A shroud of secrecy continues to surround the selection of a new legislative auditor, 13 months after the previous auditor resigned to take a job with the United Nations.
The County Council ended an hourlong executive session Wednesday with no decision, following months of such sessions and a closed meeting Jan. 7 where it interviewed two applicants.
They are the former Deputy Auditor Lane Shibata, who is now acting auditor, and an unnamed woman who could be heard from the hallway being interviewed by videoconference inside the closed chambers.
Shibata came out of that meeting looking harried and declining comment following a half-hour interview.
It’s not known what is causing the delay. Council Chairman J Yoshimoto said after Wednesday’s meeting only that “We’re making significant progress.”
But Hilo Councilman Dennis Onishi, in open session afterward, voted against an apparent postponement of a decision.
“I’m not going to support that,” Onishi said. “I think this process is not how it’s supposed to be. … It’s not open.”
Onishi declined further comment until he could meet with Corporation Counsel Lincoln Ashida. Ashida also declined comment, saying the process is not yet complete. Hawaii laws exempt most personnel actions from disclosure under Sunshine Law and open records statutes.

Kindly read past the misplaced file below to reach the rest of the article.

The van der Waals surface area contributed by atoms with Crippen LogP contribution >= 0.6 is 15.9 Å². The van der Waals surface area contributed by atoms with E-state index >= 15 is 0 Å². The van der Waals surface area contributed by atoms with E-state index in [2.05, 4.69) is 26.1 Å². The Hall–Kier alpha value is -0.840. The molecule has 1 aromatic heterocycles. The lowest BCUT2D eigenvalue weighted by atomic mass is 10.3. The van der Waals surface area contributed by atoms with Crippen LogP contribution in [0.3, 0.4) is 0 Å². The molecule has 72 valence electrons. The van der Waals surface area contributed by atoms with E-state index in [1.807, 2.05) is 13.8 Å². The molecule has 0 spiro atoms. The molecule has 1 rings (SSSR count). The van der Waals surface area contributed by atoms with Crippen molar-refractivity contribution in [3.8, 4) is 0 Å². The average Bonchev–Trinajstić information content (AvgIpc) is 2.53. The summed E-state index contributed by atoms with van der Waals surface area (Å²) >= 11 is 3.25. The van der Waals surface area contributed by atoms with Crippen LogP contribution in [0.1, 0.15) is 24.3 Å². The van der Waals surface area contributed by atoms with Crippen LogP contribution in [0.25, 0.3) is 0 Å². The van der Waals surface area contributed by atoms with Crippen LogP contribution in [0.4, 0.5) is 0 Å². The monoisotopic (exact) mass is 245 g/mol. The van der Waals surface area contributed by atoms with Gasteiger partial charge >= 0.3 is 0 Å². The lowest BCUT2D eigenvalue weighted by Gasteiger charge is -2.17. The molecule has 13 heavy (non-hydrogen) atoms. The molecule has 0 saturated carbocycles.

A 2008 charter amendment requires the County Council to appoint an auditor who has free rein to inspect county records and require employees to be available for questioning as the auditor prepares performance and financial audits of administrative and legislative departments. The auditor serves for a six-year term, and it takes two-thirds of the council membership to remove the auditor for cause.
The council late last year advertised nationally for an auditor through professional associations. Former Auditor Colleen Schrandt, who earned $94,284 annually and oversaw a staff of four, had endorsed Shibata as a permanent replacement.
A quality control review from the Association of Local Government Auditors, covering the years from 2009, when the office was established as an independent agency, to June 30, 2012, was mostly positive. Problems pinpointed in the audit primarily concerned documentation of methods and findings, not the procedures undertaken. The department made changes in response to the audit, auditors said.
“Based on the results of our review, it is our opinion that the Office of the Legislative Auditor, County of Hawaii’ s internal quality control system was suitably designed and operating effectively to provide reasonable assurance of compliance with Government Auditing Standards,” the reviewers concluded in a Dec. 13 letter.